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Victory At Last!

So, I finally got a new paddle cage put together.  While the old one was all stylish and minimalist, this one looks like it’s built out of Legos.  Real Legos, too, not those lame Technic beams.

Features include gearing to hopefully reduce the impact of the motor overrun, a button pressing motor (Not yet active), and flexible support arm for the angled knob.

I wrote a test program that will repeatedly rotate it like crazy and hopefully shake out the bugs.  Here’s video of it in action.

[mediaplayer src=’/log/wp-content/uploads/NewRobot1.wmv’ ]

Of course, what kind of test would it be if it didn’t end in catastrophic structural failure?  Unfortunately, the camera was not rolling for the chaos, but I assure you it was about as spectacular as it could be given what it is.  Anyway, I did record the aftermath.

[mediaplayer src=’/log/wp-content/uploads/NewRobot2.wmv’ ]

The flaw is fairly obvious in the first video, there’s some tall connector blocks on the spinner that kept knocking against the gear bar.  Eventually one of them caught and didn’t knock loose, but the motor spun the 360 anyway.  It kinda popped loose for a bit, then shuddered, before eventually collapsing.  I’ve since fixed the problem ((I was going to fix it before even running it the first time, but I wanted to see if it would cause a catastrophic structural failure…)) and had it run for upwards of ten minutes without issue.

It feels good to have some forward progress.

For those curious, the paddle in the cage is one of the Indy 500 Driving Paddles with a free 360 degree range of motion.  That’s how it was able to spin all it wanted without running into the range limitation that’s in a normal paddle.

February 27, 2010   No Comments

Previously on Crazy Project Weekend…

A Crazy Project Weekend is when I take an extended weekend and dedicate my time to a AAA project:  One that is Achievable, Awesome, and slightly Abnormal.  There are a couple of rules, made up on the spot this instant, guiding the Crazy Project:

  • Work must be done within the limited weekend time frame.  You cannot begin any concrete work prior to the time window, and if you do not complete by the end of the time, you have failed.  You may do some preparation ahead of time, such as feasibility research or acquiring necessary materials, however, nothing should be built and there should be no written plans.  The point is to see what can be done in five days, not what can be done in five days and a couple of hours an evening for three weeks prior to those five days.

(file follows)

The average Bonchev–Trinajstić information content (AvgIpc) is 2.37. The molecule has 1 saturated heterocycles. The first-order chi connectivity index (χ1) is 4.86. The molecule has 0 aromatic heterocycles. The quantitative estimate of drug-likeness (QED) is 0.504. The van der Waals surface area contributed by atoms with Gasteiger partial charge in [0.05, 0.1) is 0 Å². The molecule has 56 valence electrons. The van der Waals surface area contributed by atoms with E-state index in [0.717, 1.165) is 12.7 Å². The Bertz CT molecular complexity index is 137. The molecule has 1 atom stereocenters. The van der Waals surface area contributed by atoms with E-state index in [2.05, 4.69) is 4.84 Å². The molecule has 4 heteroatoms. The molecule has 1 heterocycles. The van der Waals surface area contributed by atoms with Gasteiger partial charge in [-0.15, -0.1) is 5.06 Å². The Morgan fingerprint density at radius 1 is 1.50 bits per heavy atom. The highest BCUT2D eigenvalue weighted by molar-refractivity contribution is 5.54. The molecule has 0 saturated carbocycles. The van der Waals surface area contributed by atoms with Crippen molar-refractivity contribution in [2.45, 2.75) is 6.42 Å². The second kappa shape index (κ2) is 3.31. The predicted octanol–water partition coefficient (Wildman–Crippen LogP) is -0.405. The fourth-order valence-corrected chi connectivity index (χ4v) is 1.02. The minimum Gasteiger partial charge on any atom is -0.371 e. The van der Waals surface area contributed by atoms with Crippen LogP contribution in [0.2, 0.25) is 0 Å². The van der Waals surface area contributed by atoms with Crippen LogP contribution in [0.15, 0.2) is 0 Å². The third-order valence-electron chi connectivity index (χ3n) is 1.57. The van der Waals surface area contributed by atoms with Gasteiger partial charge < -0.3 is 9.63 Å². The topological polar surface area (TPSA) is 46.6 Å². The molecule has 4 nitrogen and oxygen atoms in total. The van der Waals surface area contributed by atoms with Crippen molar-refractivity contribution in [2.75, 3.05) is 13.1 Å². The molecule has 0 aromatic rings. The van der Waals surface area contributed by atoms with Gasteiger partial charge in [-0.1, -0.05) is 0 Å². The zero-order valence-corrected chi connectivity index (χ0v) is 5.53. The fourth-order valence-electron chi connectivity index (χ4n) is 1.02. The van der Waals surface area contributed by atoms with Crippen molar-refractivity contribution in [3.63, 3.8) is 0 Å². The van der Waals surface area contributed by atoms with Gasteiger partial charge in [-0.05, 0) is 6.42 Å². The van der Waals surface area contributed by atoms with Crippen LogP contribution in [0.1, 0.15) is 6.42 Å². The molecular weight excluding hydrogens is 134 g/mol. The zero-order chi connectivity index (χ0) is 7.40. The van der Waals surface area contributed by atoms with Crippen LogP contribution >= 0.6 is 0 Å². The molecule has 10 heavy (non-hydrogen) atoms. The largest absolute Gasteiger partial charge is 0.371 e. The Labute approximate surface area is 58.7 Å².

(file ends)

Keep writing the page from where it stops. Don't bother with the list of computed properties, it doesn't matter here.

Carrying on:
• It must not be something you would otherwise normally do.  Setting up a website with a blog and a bunch of pictures of the dog doesn’t count.  Cleaning the garage doesn’t count.  It must not be something that anyone would normally do.
  • You have to learn something.  If you know exactly what you’re doing going in, then it’s no fun.  One of the central pieces of the project must involve something you’ve never worked with before.  There must be several moments where you have no idea what in the hell you’re doing and wonder what you’ve gotten yourself into.
  • You must post regular progress updates throughout the weekend, detailing what you’re doing and what you’ve done.  Viewers must be able to get a glimpse of your thought process and understand what you’re going through.  You should talk about initial goals and milestones, obstacles you see on the path to those milestones, and the general approach you plan to take.
  • Reaction from outsiders to your project must be a mix of “Why did you do that?” and “Oh man, that is AWESOME”.
  • It’s fine to have a mental plan going in, to make sure that you’ve appropriately scoped the project so you have a reasonable chance of success, no matter how unreasonable the project itself may be.
  • Continuing the effort from a previous Crazy Project Weekend is acceptable, even though it violates some of the previous rules.

The first Crazy Weekend Project was over Labor Day Weekend, in September 2009.  I decided that it would be a good use of my time to build a robot out of Lego Mindstorms that could play a game of Pong on an unmodified Atari 2600 and win.  Initially, I had planned to make it play a perfect game of Pong, but I didn’t get there.  Full details here:  https://mathpirate.net/log/category/crazy-weekend-project-1-pong-robot/

The second Crazy Weekend Project was over Thanksgiving 2009.  It was limited, in that I only dedicated about half the day to the project (The other half being dedicated to XBox 360…).  There were two goals for this project:  Put together a speech recognition system capable of recognizing and responding to a set series of commands, as well as write a system that could identify faces.  Speech recognition came together very quickly, so the bulk of the time was spent trying to make Wesley Crusher disappear from episodes of Star Trek: The Next Generation.  Full details here:  https://mathpirate.net/log/category/crazy-weekend-project-2/

This will be my third Crazy Weekend Project.

February 25, 2010   No Comments

Web Automation (or: How To Write A Bot To Steal Porn)